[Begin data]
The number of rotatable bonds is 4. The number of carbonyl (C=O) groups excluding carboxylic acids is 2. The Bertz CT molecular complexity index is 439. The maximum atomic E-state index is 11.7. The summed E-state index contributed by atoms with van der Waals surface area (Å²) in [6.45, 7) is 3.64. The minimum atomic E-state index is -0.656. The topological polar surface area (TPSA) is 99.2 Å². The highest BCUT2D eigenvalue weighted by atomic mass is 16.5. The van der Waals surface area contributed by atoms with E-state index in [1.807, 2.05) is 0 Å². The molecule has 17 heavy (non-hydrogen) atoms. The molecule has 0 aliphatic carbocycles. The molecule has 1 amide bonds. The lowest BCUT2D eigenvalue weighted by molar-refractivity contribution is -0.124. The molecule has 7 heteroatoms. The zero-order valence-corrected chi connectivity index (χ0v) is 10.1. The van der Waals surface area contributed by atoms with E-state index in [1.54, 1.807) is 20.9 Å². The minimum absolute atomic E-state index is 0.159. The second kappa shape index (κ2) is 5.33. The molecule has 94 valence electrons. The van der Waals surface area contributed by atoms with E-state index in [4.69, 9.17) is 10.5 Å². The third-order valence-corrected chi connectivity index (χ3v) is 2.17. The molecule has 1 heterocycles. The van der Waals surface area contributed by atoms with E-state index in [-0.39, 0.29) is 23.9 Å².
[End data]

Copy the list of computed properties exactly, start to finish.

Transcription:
The number of rotatable bonds is 4. The number of carbonyl (C=O) groups excluding carboxylic acids is 2. The Bertz CT molecular complexity index is 439. The maximum atomic E-state index is 11.7. The summed E-state index contributed by atoms with van der Waals surface area (Å²) in [6.45, 7) is 3.64. The minimum atomic E-state index is -0.656. The topological polar surface area (TPSA) is 99.2 Å². The highest BCUT2D eigenvalue weighted by atomic mass is 16.5. The van der Waals surface area contributed by atoms with E-state index in [1.807, 2.05) is 0 Å². The molecule has 17 heavy (non-hydrogen) atoms. The molecule has 0 aliphatic carbocycles. The molecule has 1 amide bonds. The lowest BCUT2D eigenvalue weighted by molar-refractivity contribution is -0.124. The molecule has 7 heteroatoms. The zero-order valence-corrected chi connectivity index (χ0v) is 10.1. The van der Waals surface area contributed by atoms with E-state index in [1.54, 1.807) is 20.9 Å². The minimum absolute atomic E-state index is 0.159. The second kappa shape index (κ2) is 5.33. The molecule has 94 valence electrons. The van der Waals surface area contributed by atoms with E-state index in [4.69, 9.17) is 10.5 Å². The third-order valence-corrected chi connectivity index (χ3v) is 2.17. The molecule has 1 heterocycles. The van der Waals surface area contributed by atoms with E-state index in [-0.39, 0.29) is 23.9 Å².